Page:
E. Fisher Body Number
Up to six digits follow the assembly plant code and represent the Fisher sequential body number. Not to be confused with the V.I.N. sequence, this number was approximately sequential, but was for Fisher Body’s tracking purposes only. In 1969, the number was assigned when the order was accepted, not when the body was built. This meant that body numbers were not necessarily sequential.
F. Fisher Body LOS Scheduling Code
The Los Angeles (“LOS”) body scheduling code consists of a letter followed by one to three digits. The letter indicates the production day of the month for the beginning of that vehicle’s assembly. The letter “A” indicates the first production day of the month, and was reset the first production day of the next month. The three digits represent the vehicle’s approximate production number each day. At the start of the next day, the code was reset to “1”. This number is exempt from body style, thus a Full Size vehicle could be serially located just before a Camaro or Nova. This code was not used on Norwood built vehicles.
*For 1967 Norwood built cars only, the code was shortened to only one letter and represented the interior paint color code for vehicles built at the Norwood, Ohio plant. Los Angeles (“LOS”) cars would retain the common one letter one to three digit code.
G. Interior Trim Code
The three digits of the TR (trim) code are unique for each year. The combination indicates the color as well as standard or custom interior style. In 1967, a hyphenated letter suffix indicates seat and headrest type. For example, “765-Z” represents the interior trim of standard A50 Strato bucket seats without headrests, trimmed in black custom upholstery. For a list of interior trim codes, refer to this article from 69Pace.com.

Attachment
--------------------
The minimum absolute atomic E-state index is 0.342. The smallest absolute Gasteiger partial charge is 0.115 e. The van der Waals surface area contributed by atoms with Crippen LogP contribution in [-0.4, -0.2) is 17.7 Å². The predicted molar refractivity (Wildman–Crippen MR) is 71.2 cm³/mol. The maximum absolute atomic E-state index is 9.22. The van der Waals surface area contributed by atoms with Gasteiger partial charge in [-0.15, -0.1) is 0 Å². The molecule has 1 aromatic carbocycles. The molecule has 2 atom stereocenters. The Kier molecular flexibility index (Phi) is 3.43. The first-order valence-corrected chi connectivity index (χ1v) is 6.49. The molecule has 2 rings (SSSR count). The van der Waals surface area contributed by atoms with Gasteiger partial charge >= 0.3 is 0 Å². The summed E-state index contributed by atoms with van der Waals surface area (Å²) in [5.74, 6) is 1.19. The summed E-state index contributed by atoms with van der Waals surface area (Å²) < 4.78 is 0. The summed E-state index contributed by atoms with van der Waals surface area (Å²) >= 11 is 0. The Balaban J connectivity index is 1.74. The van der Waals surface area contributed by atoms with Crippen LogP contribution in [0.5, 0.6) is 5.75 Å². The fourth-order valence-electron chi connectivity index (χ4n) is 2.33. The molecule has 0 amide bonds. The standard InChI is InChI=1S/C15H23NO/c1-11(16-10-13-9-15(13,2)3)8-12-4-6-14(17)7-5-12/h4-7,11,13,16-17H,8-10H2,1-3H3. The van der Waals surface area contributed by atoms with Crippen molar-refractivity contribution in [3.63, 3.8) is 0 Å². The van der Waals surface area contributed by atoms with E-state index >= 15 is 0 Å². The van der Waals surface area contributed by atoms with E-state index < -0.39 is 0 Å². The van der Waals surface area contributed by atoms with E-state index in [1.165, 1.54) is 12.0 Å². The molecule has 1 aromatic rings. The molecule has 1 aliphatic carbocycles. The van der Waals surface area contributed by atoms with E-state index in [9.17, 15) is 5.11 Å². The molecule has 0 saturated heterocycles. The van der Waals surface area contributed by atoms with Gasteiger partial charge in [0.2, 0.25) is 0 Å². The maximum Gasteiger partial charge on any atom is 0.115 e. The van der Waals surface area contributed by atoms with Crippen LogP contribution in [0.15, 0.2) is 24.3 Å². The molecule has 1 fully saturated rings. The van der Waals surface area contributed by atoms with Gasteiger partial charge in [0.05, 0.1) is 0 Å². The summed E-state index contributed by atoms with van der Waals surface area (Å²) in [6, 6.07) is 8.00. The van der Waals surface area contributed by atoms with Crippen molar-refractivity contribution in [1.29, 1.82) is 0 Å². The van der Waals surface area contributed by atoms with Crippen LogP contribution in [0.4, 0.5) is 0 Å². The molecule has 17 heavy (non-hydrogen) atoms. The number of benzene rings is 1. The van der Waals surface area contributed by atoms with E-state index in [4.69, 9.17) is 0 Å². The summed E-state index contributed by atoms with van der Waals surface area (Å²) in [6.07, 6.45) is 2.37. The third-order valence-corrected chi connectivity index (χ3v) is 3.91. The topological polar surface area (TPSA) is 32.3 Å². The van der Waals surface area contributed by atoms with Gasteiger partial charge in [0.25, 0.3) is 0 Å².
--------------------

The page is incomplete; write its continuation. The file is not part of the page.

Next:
H. Exterior Paint Code
The exterior paint code indicates body paint color and top color. It included vinyl top or convertible top if equipped. For cars without vinyl or convertible top, the body color was stamped on the tag twice. Paint codes had alphabetic codes in 1967-68 and numeric codes in 1969. Vinyl and convertible top codes were numeric in 1967-68 and alphabetic in 1969. Two-tone paint was only offered in 1969, thus the paint code could have two different numeric codes in 1969. For a list of specific paint codes, check out this article from 69Pace.com.
I. Body Related Option Codes (1967 ONLY)
This list of option codes was used until 1967 for Chevrolet models and indicated body related options that would be relevant to Fisher Body. The information was eliminated in 1968.
Need Camaro Restoration Parts?
Now that you've used our 1967-1969 Camaro trim tag decoder to learn more about your first-gen Camaro, you may want to restore it to its original specifications, or diverge from those specs to suit your personal taste. Either way, Classic Industries has the sheetmetal panels, trim, interior parts, and upholstery to rebuild your Camaro's body from the ground up. Browse our selection of Camaro parts online now, or hit the button below for a free full-color parts catalog.